WASHINGTON -- It has happened again. Sam Tanenhaus, the editor of the New York Times Book Review referred to by Paul Krugman the other day as "a long-time conservative," has essayed in the New Republic the modern conservative movement, and traced us all back to John C. Calhoun. I suppose our point of origin could have been more sinister. Sam could have traced us back to Nathan Bedford Forrest, the former Confederate General who went on to be an early member of the Ku Klux Klan, but John C. Calhoun is bad enough.
Of course, Calhoun is no kind of modern conservative. He is not even a typical conservative of the 19th century, at least outside the South. He would have made heavy weather of it in the North in the company of such conservatives as the Adams’ or even the Virginia founders such as George Washington.
Calhoun is commonly recalled as a brilliant political philosopher, a proponent of states’ rights and a defender of slavery. I do not know anyone who defends slavery today, save for those who apologized for the Soviet Union. If Sam knows of such a dinosaur I suggest he be bold and take the fellow on in the pages of his Review. It would liven the place up. Next will come Prohibition, and I shall be eager to see which side Sam is on.
Actually the modern conservative movement was founded in the 1950s with an amalgam of anti-Communists, libertarians and American traditionalists. As the years have gone on, it has shown itself to be the most dynamic political movement in the country, picking up along the way sober-minded liberals (known as neoconservatives), Reagan Democrats, evangelicals, Tea Partiers and even independents.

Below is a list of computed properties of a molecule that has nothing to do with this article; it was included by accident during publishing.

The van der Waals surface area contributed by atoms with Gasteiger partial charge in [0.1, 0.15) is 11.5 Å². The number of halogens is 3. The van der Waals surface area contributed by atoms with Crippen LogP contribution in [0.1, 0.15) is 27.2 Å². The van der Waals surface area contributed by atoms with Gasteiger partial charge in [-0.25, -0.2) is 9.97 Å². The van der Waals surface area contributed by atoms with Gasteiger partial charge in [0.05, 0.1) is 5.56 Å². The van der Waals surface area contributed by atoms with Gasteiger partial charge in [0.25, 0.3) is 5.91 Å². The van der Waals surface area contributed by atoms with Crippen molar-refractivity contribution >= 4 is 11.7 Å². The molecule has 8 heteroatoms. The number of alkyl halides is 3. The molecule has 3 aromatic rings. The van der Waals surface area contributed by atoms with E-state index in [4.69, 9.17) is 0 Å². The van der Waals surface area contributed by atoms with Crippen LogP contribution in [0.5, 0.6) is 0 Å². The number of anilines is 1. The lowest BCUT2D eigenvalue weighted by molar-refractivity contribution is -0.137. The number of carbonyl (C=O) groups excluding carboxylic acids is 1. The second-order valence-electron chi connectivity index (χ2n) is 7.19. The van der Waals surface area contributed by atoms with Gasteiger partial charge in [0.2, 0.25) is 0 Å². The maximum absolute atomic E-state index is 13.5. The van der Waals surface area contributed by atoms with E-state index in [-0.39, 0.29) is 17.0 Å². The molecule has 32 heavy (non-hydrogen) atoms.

In the face of this, Sam has been a bit flighty. In 2009, he brought out a book pronouncing The Death of Conservatism. Fourteen months later -- just as Sam's paperback came out -- the Republicans swept into control of the House in one of the largest rightward swings in the history of America, nay, in the history of Democratic government. Yet not a single member of the Republican House supports Calhoun's view of slavery.
Meantime the pollsters discovered that only 18-20 percent of the American people are, to use a superannuated term, "liberal" -- they ought to be calling themselves socialists or possibly friendly fascists. Today around 42 percent of the American people are conservative, and with the independents who voted against Barack Obama last year thrown in, that number climbs to around 57 percent -- though I would say that number is only roughly conservative. I am looking forward to the 2014 elections.
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